Hurry up and wait. It’s a saying I have heard before, but I always wondered what it meant. It seems nonsensical, but I think I get it now. I think what that saying is telling us is to be prepared for what is coming, but don’t be anxious about it. Get ready and wait, so that when the big event, whatever it may be, happens, you won’t be caught by surprise. Be ready for it, just don’t be anxious about its arrival. This is very much what Paul, or the author of 2 Thessalonians, is telling the Thessalonians. Too many have interpreted this passage with its famous saying, “if anyone was unwilling to work, neither should that one eat,” to be a condemnation of the poor. If those lazy bums don’t want to work, then let them starve. But that’s not what Paul is saying at all. The people of that time lived in a state of imminent expectation. They expected the Christ to return, not eventually, but now. They truly expected that Christ would come any day, any minute. With the return of the Lord so close, worldly concerns seemed trivial. Why worry about what might happen tomorrow when tomorrow might not happen. But one cannot ignore the concerns of this world in anticipation of the next. Even if the “end is at hand” life goes on until it happens. That is what the author meant, keep working, keep waiting, be ready, but keep living. Some of us today find ourselves in that same situation. Too many are shouting “the end is near.” Why worry about this world when the next is about to fall on us. I recall first encountering this mentality about 35 years ago with the arrival of a book called The Late, Great Planet Earth by Hal Lindsey. The end is coming it said, and coming in our lifetime. Stop worrying about everything else. The condition of this world is unimportant, because soon it won’t be here. This cottage industry of predicting the end has blossomed, reaching its culmination in the Left Behind series of books. It’s an easy thing to swept up in, but avoid the temptation. Yes, as we approach the end of Ordinary Time we will hear much about the last days, but listen to what Christ says.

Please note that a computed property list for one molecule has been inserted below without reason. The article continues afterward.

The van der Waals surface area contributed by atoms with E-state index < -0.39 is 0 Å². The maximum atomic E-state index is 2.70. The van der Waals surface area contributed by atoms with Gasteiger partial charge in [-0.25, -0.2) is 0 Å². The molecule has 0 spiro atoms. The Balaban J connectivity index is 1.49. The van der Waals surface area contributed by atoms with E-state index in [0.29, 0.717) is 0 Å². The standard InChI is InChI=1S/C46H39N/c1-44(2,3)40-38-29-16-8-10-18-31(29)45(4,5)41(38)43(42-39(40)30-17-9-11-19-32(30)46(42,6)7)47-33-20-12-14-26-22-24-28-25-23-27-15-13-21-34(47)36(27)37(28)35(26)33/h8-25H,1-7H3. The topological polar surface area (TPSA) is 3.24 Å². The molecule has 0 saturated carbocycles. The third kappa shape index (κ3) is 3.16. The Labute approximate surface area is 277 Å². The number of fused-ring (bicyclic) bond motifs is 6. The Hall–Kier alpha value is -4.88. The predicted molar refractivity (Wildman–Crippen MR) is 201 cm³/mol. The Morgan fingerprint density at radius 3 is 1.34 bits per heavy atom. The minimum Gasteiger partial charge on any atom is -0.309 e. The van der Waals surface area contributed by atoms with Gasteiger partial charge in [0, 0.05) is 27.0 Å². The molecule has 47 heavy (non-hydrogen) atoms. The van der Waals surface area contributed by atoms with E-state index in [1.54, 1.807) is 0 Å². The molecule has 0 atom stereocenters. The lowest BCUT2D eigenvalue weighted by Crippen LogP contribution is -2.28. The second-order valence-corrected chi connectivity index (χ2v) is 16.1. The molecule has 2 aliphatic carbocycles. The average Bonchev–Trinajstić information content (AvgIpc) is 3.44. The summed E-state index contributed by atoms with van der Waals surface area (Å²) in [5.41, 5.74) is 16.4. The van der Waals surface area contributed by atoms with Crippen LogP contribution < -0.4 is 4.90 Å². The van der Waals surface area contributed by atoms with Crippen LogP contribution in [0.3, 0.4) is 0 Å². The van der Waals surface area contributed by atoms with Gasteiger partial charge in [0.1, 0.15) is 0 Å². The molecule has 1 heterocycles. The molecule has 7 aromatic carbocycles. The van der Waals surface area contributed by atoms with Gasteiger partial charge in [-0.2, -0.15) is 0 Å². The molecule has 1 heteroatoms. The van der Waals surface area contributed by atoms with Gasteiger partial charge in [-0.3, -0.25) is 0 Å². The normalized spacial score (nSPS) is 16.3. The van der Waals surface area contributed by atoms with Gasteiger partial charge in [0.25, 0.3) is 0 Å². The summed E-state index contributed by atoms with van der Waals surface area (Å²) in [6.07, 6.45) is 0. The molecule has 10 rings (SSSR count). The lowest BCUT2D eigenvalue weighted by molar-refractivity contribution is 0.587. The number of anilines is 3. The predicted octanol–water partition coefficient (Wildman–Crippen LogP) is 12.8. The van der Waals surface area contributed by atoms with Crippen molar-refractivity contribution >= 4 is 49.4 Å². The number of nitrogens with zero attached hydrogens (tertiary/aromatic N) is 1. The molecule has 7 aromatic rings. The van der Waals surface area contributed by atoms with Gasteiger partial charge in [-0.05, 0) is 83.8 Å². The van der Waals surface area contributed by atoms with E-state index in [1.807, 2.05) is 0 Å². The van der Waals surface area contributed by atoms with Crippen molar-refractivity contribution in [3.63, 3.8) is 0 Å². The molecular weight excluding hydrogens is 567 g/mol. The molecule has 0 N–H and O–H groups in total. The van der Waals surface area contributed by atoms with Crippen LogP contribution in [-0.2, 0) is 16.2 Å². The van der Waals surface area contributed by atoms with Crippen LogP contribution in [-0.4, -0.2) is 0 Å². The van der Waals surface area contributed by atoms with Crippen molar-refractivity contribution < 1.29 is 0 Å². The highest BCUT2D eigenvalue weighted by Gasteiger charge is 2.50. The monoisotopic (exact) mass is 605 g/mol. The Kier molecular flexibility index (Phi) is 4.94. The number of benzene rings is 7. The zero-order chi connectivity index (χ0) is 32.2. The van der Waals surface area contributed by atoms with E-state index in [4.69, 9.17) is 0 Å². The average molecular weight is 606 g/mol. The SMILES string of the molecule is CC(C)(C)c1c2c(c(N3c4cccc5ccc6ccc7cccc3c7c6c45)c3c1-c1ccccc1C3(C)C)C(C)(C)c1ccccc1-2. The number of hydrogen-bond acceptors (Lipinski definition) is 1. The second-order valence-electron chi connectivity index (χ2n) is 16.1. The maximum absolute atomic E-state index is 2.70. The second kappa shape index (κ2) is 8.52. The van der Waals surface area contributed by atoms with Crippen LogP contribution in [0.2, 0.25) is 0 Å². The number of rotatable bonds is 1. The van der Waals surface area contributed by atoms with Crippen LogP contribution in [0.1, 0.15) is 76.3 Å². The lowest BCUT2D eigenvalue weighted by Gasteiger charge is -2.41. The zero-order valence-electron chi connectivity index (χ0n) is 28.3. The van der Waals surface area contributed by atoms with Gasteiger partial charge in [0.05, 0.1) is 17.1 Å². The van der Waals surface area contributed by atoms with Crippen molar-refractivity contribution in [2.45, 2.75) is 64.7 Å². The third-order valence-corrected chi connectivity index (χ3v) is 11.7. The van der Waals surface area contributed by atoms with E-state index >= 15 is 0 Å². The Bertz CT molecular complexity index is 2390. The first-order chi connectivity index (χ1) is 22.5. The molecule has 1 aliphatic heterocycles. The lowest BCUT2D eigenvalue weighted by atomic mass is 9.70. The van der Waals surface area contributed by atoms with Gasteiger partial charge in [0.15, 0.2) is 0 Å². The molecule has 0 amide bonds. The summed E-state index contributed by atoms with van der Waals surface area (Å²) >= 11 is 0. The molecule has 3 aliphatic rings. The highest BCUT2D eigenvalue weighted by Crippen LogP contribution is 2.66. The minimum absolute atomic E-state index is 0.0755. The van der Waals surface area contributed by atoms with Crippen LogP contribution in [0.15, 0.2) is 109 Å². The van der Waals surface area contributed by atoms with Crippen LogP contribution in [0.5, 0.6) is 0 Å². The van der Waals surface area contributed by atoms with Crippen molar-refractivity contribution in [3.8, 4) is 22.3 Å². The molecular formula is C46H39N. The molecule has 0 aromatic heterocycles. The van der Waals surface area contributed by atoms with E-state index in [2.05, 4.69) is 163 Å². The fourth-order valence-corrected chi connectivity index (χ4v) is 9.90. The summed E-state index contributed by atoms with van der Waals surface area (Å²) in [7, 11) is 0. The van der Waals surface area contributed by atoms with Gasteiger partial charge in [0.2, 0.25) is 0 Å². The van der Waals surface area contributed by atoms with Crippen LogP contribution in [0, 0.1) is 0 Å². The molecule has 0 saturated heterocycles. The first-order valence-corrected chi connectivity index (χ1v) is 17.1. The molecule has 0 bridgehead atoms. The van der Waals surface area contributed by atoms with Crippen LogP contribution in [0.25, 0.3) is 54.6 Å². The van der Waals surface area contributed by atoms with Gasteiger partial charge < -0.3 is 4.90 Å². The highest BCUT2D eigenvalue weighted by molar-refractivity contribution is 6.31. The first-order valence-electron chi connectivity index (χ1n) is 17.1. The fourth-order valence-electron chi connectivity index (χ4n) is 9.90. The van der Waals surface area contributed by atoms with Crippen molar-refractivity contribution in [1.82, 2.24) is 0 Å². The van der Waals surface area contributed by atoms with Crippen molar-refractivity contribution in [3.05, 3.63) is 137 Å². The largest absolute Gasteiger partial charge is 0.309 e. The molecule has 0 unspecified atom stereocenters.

“See that you not be deceived, for many will come in my name, saying, 'I am he,' and 'The time has come.' Do not follow them!”
This expectation of the end becomes an excuse to not do anything about now. We can’t forget that our expectation for the world to come is tied to the world we live in. Yes, Christ will come again, someday. When that day is no one, not you, not me, not anyone else, knows. It could indeed be tomorrow or it could be 10,000 years from tomorrow. That is not for us to concern ourselves with. Our concern is this world, caring for it, caring for those who live in it. We make ready for the return of Christ by taking care of things here and now. We do indeed need to be prepared. We also need to remember to keep living. We need to hurry up, and wait.

Deacon John
33rd Sunday in Ordinary Time
Nov. 18, 2007

Sunday, November 11, 2007

Thirty-Second Sunday in Ordinary Time

2 Mc 7:1-2, 9-14
2 Thes 2:16-3:5
Lk 20:27-38